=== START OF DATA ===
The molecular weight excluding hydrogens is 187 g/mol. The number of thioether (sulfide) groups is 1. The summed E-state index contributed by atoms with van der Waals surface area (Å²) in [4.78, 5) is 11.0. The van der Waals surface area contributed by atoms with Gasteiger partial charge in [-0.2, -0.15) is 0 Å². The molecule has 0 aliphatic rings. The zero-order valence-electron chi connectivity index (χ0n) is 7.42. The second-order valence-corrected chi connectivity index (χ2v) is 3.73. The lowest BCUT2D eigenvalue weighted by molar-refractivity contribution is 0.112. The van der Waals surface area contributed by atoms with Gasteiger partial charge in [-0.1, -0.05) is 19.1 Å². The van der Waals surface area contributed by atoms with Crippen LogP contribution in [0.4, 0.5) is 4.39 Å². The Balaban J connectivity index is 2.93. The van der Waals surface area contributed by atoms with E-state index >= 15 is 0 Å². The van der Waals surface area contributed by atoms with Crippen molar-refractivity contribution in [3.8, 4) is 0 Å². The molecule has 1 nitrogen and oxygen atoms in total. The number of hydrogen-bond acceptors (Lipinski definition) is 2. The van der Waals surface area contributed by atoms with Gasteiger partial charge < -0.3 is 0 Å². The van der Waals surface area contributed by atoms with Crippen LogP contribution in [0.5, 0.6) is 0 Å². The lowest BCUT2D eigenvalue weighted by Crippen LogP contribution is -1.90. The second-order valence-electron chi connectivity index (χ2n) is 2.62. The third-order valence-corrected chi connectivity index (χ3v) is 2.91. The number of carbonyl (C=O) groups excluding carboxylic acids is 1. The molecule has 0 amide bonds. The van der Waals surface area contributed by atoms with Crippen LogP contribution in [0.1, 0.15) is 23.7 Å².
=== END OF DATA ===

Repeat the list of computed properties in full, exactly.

The molecular weight excluding hydrogens is 187 g/mol. The number of thioether (sulfide) groups is 1. The summed E-state index contributed by atoms with van der Waals surface area (Å²) in [4.78, 5) is 11.0. The van der Waals surface area contributed by atoms with Gasteiger partial charge in [-0.2, -0.15) is 0 Å². The molecule has 0 aliphatic rings. The zero-order valence-electron chi connectivity index (χ0n) is 7.42. The second-order valence-corrected chi connectivity index (χ2v) is 3.73. The lowest BCUT2D eigenvalue weighted by molar-refractivity contribution is 0.112. The van der Waals surface area contributed by atoms with Gasteiger partial charge in [-0.1, -0.05) is 19.1 Å². The van der Waals surface area contributed by atoms with Crippen LogP contribution in [0.4, 0.5) is 4.39 Å². The Balaban J connectivity index is 2.93. The van der Waals surface area contributed by atoms with E-state index >= 15 is 0 Å². The van der Waals surface area contributed by atoms with Crippen molar-refractivity contribution in [3.8, 4) is 0 Å². The molecule has 1 nitrogen and oxygen atoms in total. The number of hydrogen-bond acceptors (Lipinski definition) is 2. The van der Waals surface area contributed by atoms with Gasteiger partial charge < -0.3 is 0 Å². The van der Waals surface area contributed by atoms with Crippen LogP contribution in [0.5, 0.6) is 0 Å². The lowest BCUT2D eigenvalue weighted by Crippen LogP contribution is -1.90. The second-order valence-electron chi connectivity index (χ2n) is 2.62. The third-order valence-corrected chi connectivity index (χ3v) is 2.91. The number of carbonyl (C=O) groups excluding carboxylic acids is 1. The molecule has 0 amide bonds. The van der Waals surface area contributed by atoms with Crippen LogP contribution in [0.1, 0.15) is 23.7 Å².